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DESTOUR. At the beginning of the twentieth century an organization known as the Young Tunisians cradled a new sense of Tunisian nationalism. Drawn primarily from the Turkish Mamluk aristocracy that ruled Tunisia prior to the French protectorate, the French educated Young Tunisians aspired simply to make Tunisia modern. Anti-colonial sentiments grew after World War I, and in 1920 many of those who had belonged to the elite Young Tunisians joined with urban merchants and notables to form a more expressly political organization. As its name suggests, the Destour (Dustur, or Constitution) party sought a voice in the colonial government through a constitution and duly elected parliament; it did not, however, call for political independence.

Modern secularists of the next generation-including the young lawyer Habib Bourguiba-were initially attracted to the Destour but soon found their energies frustrated by its underlying conservatism. In 1934 they founded the Neo-Destour and rapidly captured the support of a rising middle class and the rural masses, whose hardships during two decades of economic depression had been ignored by both the French and earlier nationalist groups. The Neo-Destour led the drive to independence, and the new government was shaped under its direction in 1957.

Political opposition was not outlawed until 1962, but from the outset the government of independent Tunisia was dominated by a single party. In 1958 the Neo-Destour was restructured to parallel the administrative units at every level of government, and the distinction between state and party became progressively blurred. Through the Neo-Destour and the national organizations it controlled, the government disseminated its message and enacted its programs; in return for their loyalty, the party faithful could expect access to state patronage.

As president and “Supreme Combatant,” Bourguiba capitalized on his popularity within the party to promote a program of modernity and progress. With the tacit support of party leadership, he brought the religious establishment under the state’s control and introduced broad social reforms. On the economic front, a 1962 commitment to state-led development planning inspired the party to rename itself the Parti Socialiste Destourien (PSD, Destourien Socialist Party). Strong popular resistance, however, forced the program of agricultural cooperatives it had endorsed to be abandoned in 1969.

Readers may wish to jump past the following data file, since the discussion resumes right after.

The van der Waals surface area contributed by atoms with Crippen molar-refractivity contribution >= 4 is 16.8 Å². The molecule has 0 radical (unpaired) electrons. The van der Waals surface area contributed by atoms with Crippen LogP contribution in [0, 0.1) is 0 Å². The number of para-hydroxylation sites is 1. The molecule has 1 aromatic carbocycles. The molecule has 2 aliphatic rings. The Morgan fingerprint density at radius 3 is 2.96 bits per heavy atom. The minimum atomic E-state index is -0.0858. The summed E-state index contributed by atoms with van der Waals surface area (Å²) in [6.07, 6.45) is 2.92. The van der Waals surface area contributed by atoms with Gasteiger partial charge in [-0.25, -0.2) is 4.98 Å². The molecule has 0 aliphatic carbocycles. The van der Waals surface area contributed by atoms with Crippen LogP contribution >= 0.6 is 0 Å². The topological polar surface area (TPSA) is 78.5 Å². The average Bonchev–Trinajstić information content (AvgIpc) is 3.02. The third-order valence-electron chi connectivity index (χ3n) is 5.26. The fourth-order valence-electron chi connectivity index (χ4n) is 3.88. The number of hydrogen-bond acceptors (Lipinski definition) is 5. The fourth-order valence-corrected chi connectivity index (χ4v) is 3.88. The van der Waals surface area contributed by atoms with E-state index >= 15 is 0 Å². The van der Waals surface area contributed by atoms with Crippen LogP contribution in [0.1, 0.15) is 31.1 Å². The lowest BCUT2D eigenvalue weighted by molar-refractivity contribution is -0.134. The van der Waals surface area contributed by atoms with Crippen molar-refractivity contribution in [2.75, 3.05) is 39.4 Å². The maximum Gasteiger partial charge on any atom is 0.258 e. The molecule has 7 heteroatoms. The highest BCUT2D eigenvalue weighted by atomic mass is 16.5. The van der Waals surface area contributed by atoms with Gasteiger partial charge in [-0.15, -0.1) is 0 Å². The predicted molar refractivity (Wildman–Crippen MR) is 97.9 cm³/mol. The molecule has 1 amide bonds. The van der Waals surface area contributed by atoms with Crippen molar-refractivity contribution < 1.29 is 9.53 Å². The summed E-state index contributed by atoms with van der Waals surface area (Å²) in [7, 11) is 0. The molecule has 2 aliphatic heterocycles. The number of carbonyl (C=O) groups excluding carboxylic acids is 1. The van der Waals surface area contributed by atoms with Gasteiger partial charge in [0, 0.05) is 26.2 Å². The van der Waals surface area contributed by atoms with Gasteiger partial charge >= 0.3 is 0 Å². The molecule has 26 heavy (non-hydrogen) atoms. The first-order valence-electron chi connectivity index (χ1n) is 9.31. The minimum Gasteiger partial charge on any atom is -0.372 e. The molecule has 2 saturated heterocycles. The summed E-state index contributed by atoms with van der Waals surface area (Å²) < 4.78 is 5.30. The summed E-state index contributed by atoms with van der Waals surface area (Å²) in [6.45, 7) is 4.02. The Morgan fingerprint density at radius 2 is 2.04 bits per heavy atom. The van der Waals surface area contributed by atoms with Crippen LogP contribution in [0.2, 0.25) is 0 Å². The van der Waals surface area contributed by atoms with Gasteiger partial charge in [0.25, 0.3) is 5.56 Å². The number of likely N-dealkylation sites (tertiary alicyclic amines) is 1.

By this juncture it was apparent that the PSD’s hold on society had slipped. From the late 1970s an Islamist movement first known as the Mouvement de la Tendance Islamique (Ar., Harakat al-Ittijah al-Islami; Islamic Tendency Movement; later renamed Hizb al-Nahdah or Renaissance Party) gained popular appeal, and the PSD’s efforts to revive its own flagging support were unsuccessful. Its pool of patronage had shrunk, and it had few satisfying answers for those who criticized its pro-Western secularism.

Prime Minister Zine el Abidine Ben Ali (b. 1936) toppled the government of the aging Bourguiba in November 1987, and as a sign of new commitment to republican rule and intent to rejuvenate the party, he rechristened it the Rassemblement Constitutionnel Democratique (RCD, Democratic Constitutional Rally). When the 1989 legislative elections were opened to opposition parties, however, only Islamists running as independents made an effective showing against the RCD. Ben Ali’s government has refused to authorize an Islamist party, and Tunisia continues to operate as a single party state without benefit of the popular mandate it once could claim.

[See also Hizb al-Nahdah;Tunisia.]


Anderson, Lisa. The State and Social Transformation inTunisiaandLibya, 1830-1980.Princeton, 1986.

Moore, Clement Henry.TunisiasinceIndependence: The Dynamics of One-Party Government.Berkeley, 1965.

Rudebeck, Lars. Party and People: A Study of Political Change inTunisia.Stockholm, 1967.


Azhar Niaz Article's Source: http://islamicus.org/destour/

  • writerPosted On: November 6, 2012
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